Applicable federal, state, and local legislation applies to other related paperwork, such as payroll tax filings, W-2 forms and employment contracts. The rules require businesses to provide and maintain records for certain periods of time, which may vary based on the type of document.

Penalties for failing to comply with payroll recordkeeping rules can be severe. Noncompliance may result in fines and penalties. It can also result in agency audits, inquiries and potential claims made by employees or government agencies.

Best Practices for Maintaining Payroll Records

Businesses should implement comprehensive payroll record practices. This sort of detail-oriented work requires following a strict regimen and best practices. Here are some ways to help you with retaining payroll records with the most accuracy and efficiency.

Use electronic systems

How you store payroll records matters. Because of their efficiency, accuracy and convenience, electronic systems (versus paper records) may be a best practice for storing payroll records. An electronic solution like payroll software can also simplify recordkeeping operations and can help minimize risk of data loss and quick information retrieval.

Conduct regular audits and reviews

Regular audits and reviews are effective practices for managing payroll records. Check for accuracy, look for missing records and monitor compliance. These proactive procedures help maintain the integrity and reliability of payroll information—and may prevent interactions with the agency.

Train payroll personnel

Payroll personnel training helps ensure that those involved have the essential skills and knowledge to manage payroll files effectively. This helps eliminate errors and compliance risks while maintaining correct employee payroll records.

Use documentation and recordkeeping policies

Policies for payroll record retention—and documentation of those policies—establish clear practices for consistent performance. They should be a handy guide when questions arise about maintaining compliance, performing audits and generating reports. When turnover occurs, the policies and documentation help a business train new employees and remain consistent.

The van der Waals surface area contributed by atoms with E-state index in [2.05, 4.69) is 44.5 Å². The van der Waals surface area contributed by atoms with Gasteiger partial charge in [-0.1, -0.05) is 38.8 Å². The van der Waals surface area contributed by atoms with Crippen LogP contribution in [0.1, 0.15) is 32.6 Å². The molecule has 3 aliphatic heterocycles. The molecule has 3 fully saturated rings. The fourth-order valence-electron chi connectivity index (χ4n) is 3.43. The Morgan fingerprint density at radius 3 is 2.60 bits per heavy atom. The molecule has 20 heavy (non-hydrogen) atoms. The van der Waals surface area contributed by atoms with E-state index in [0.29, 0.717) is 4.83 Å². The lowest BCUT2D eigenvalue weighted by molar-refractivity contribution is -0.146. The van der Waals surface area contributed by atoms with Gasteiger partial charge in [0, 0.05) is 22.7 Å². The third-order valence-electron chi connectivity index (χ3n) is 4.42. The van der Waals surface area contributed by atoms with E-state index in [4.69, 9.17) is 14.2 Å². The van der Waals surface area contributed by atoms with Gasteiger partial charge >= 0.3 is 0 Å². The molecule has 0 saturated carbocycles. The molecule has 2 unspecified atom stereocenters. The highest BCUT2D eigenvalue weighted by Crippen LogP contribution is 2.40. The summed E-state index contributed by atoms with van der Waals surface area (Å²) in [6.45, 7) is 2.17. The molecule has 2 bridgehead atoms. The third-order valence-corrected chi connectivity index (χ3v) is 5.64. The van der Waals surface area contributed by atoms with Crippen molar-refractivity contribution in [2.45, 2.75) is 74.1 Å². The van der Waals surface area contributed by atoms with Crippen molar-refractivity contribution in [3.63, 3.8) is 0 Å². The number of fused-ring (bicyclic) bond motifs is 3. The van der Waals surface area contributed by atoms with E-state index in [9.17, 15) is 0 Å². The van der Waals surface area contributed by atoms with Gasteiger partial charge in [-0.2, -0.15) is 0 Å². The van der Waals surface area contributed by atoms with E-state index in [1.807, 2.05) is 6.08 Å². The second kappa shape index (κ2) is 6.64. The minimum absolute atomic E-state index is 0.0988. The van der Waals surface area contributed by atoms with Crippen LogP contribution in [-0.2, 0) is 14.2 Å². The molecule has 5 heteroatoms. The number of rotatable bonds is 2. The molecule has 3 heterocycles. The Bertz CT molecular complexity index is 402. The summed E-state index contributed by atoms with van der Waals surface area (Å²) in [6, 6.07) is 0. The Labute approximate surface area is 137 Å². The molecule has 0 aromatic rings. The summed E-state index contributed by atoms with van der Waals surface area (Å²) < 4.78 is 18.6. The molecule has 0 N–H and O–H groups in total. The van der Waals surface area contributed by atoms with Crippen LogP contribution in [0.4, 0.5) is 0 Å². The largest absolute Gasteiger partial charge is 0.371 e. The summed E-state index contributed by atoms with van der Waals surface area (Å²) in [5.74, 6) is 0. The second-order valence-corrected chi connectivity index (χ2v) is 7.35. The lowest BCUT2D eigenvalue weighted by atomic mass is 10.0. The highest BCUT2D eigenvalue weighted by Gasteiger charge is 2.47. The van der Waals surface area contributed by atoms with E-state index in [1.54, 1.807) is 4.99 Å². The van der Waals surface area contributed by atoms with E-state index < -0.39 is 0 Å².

Staying on Track with Payroll Records

When it comes to managing employee payroll records, you have a lot on your plate as an employer. There are many moving parts to recordkeeping. Without assistance, it can be easy to get overwhelmed.

Fortunately, TriNet offers comprehensive HR solutions including access to document management to help businesses centralize HR documents with access to intuitive self-service platform. In addition, with their expertise and help, businesses stay up to date with complex rules around recordkeeping, helps with compliance and mitigates certain HR risks. TriNet's services also helps facilitate seamless integration with other HR systems, syncing your data between platforms and the tools are designed to help ensure your connection are secure and accurate. With TriNet’s help, businesses can focus on their core operations while entrusting their payroll-related services to a trusted provider.

This communication is for informational purposes only, is not legal, tax or accounting advice, and is not an offer to sell, buy or procure insurance.